Shakespeare & Company: The Letters of Sylvia Beach

Kathryn Hughes explores a cultural history of 20th Century modernism through The Letters of Sylvia Beach
The Letters of Sylvia Beach,
ed. Keri Walsh
Novelist Kathryn Hughes takes a closer look at the myth surrounding Shakespeare & Co. owner Sylvia Beach, the so-called 'midwife of literary modernism'. A recently published collection of Beach's personal correspondence reflects the history and the growth of a landmark Paris bookshop, in the context of obscenity scandals, Nazi threat, and later an enthusiastic academic community. Importantly, Hughes asserts that the collection serves to debunk some of the predominant myths surrounding Beach and Shakespeare & Co.: 'Beach's letters, a selection of which are published here for the first time, do not tell a tale of obvious heroism, even though the events which shadow them – insolvency, internment by the Nazis, dinner with Gertrude Stein – might tax most of us. Instead, their story is one of getting by – of just about managing to pay the bills and conserve health while doing your dogged best to ensure that western literature will never be the same again.'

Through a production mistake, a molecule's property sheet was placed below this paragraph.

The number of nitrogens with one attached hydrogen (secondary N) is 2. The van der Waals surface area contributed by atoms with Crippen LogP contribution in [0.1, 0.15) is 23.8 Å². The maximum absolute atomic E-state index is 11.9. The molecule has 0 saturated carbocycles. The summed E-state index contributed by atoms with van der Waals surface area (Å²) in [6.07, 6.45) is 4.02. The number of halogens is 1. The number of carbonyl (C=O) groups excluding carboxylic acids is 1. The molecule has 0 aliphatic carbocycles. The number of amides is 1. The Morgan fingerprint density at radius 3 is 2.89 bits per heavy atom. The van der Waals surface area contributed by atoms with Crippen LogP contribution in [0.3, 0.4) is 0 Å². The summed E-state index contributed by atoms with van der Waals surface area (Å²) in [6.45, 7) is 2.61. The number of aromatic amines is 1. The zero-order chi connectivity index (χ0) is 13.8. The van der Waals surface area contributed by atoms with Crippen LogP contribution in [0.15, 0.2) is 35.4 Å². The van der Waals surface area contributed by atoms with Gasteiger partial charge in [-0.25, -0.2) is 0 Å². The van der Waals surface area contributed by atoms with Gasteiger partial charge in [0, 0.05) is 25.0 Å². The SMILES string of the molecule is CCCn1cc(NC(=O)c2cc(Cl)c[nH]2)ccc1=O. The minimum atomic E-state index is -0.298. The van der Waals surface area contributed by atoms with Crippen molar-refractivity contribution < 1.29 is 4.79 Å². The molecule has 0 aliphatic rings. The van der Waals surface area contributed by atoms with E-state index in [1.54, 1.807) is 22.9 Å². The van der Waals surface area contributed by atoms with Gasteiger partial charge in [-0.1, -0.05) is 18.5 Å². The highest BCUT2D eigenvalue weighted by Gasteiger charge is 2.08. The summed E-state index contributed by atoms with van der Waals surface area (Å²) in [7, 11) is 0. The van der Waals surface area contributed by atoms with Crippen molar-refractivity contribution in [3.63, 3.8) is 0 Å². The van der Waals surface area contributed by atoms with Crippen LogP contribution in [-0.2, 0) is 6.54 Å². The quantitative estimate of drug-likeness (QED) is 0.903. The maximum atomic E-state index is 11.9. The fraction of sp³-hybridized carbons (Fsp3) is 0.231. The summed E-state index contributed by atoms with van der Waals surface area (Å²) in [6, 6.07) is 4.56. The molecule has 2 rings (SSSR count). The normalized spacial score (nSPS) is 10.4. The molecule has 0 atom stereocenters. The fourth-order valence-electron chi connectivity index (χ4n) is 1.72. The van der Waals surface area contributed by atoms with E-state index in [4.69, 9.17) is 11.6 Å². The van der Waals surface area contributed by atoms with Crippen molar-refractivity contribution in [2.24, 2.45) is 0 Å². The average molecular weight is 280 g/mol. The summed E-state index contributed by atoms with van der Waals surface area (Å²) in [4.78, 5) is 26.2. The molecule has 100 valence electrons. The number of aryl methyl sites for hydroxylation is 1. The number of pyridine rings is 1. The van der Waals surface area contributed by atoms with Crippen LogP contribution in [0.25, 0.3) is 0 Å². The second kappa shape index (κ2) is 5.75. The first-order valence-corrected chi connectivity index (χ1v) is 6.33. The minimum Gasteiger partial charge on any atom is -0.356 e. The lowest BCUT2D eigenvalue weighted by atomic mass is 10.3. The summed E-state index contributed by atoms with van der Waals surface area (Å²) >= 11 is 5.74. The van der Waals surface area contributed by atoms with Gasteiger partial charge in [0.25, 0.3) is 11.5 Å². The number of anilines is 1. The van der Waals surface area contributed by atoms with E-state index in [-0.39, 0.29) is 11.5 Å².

Read more: Kathryn Hughes, 'The Letters of Sylvia Beach edited by Keri Walsh', The Guardian, 31 July 2010 · Biblioklept interviews Keri Walsh